David Cameron's EU renegotiation has been dealt a fresh blow after the president of the European Council branded some of his demands "unacceptable".
Donald Tusk dismissed the prospect of the Prime Minister getting his counterparts to sign up to all his proposals - the most contentious of which is a four-year ban on in-work benefits for migrants.
The comments, ahead of a potentially stormy Brussels summit in which Mr Cameron will make a personal appeal to the other 27 leaders to grant concessions to Britain, come after German Chancellor Angela Merkel warned she would not allow any changes that "discriminated" against EU nationals.
European Commission president Jean-Claude Juncker has said any deal for the UK must be "fair" on other countries, while European Parliament chief Martin Schulz said MEPs have enormous scepticism about the plan.
The Prime Minister is under intense domestic pressure to secure substantial concessions for Britain ahead of the referendum on EU membership promised by the end of 2017.
Officials say he will make a "direct" and "constructive" appeal to counterparts over dinner, insisting they must respond to UK concerns about a lack of control over immigration, the effects of closer eurozone integration, the single market and a lack of competitiveness.
Mr Cameron is again due to raise the idea of the four-year ban - a Conservative Party manifesto pledge at the general election.
He has indicated he would be willing to consider alternative ways of cutting immigration "pull factors", although British officials say no other ideas have yet been tabled.
Speaking to reporters at the Council building in Brussels, Mr Tusk said parts of the British demands seem "unacceptable".
He said: "The consultations I have led with all member states shows goodwill of all the parties involved, but it doesn't change the fact that some parts of the British proposal seem unacceptable.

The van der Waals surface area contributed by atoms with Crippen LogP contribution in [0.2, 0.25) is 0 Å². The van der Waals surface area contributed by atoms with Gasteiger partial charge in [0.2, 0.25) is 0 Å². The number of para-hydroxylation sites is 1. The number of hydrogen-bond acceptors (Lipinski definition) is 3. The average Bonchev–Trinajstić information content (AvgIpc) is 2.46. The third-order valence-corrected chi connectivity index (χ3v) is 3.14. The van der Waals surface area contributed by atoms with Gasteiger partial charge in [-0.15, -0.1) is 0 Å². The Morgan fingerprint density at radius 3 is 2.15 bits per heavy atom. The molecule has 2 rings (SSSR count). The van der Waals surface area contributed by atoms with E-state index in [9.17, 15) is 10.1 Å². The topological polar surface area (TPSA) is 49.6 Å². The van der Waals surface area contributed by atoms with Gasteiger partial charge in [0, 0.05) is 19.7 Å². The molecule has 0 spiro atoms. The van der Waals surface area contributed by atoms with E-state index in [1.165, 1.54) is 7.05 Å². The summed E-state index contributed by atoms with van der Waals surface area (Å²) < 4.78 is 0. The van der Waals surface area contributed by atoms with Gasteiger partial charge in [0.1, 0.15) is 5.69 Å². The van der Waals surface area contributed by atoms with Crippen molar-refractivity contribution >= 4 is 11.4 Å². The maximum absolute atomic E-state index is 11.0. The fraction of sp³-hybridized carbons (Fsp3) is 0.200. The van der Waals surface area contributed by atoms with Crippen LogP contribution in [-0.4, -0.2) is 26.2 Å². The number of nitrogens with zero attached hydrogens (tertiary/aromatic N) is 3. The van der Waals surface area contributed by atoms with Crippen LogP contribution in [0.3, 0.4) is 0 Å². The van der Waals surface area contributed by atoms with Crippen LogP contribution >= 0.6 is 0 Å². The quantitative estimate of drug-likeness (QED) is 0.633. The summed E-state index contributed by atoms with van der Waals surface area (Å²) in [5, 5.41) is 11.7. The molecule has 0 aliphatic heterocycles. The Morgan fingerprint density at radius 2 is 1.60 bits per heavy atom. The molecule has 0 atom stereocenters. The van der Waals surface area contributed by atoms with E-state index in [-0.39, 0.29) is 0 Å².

"However, if Prime Minister Cameron persuades leaders tonight that we can work together to find solutions regarding all four baskets, then we will have a real chance to strike a deal in February."
Asked at a separate press conference whether there is any chance of getting the ban, Mr Juncker said: "We will enter the concrete and vital phase of negotiations with our British colleagues, the Commission is ready to look for other options to the single one proposed by the British Prime Minister and I am quite convinced that we will find an answer to that highly complicated question."
Mr Juncker told reporters that any concessions offered to the UK must be fair to the wider EU as well.
"We want a fair deal with Britain and this fair deal with Britain has to be a fair deal with the other 27 too, so we are open-minded," he said.
"We are engaging in this dialogue which will be a negotiation with Britain in an open-minded way.
"I don't want the British to leave and I don't want to blame the British - they have their points, we have our points and as reasonable people we will find a way out of the complicated situation we are in."
A number of eastern European states have already indicated they would veto Mr Cameron's plan as discriminatory and breaching the EU principle of free movement of labour.
The leaders are not expected to reach a final deal at this two-day summit, but Mr Cameron and Mr Tusk are hoping to "pave the way" for an agreement at the next gathering in February.
Former European Council president Herman Van Rompuy suggested Mr Cameron would struggle to secure any changes that require reform of the EU treaties.
"They know there is a risk and they want to keep Britain on board but language or good speech will not do the job; it is about the substance," he told BBC Radio 4's Today.
"We can look for solutions, within certain constraints. If you want to change the treaties then we have a problem."
Mr Van Rompuy said Mrs Merkel is open to compromise but "a lot of creativity" will be required.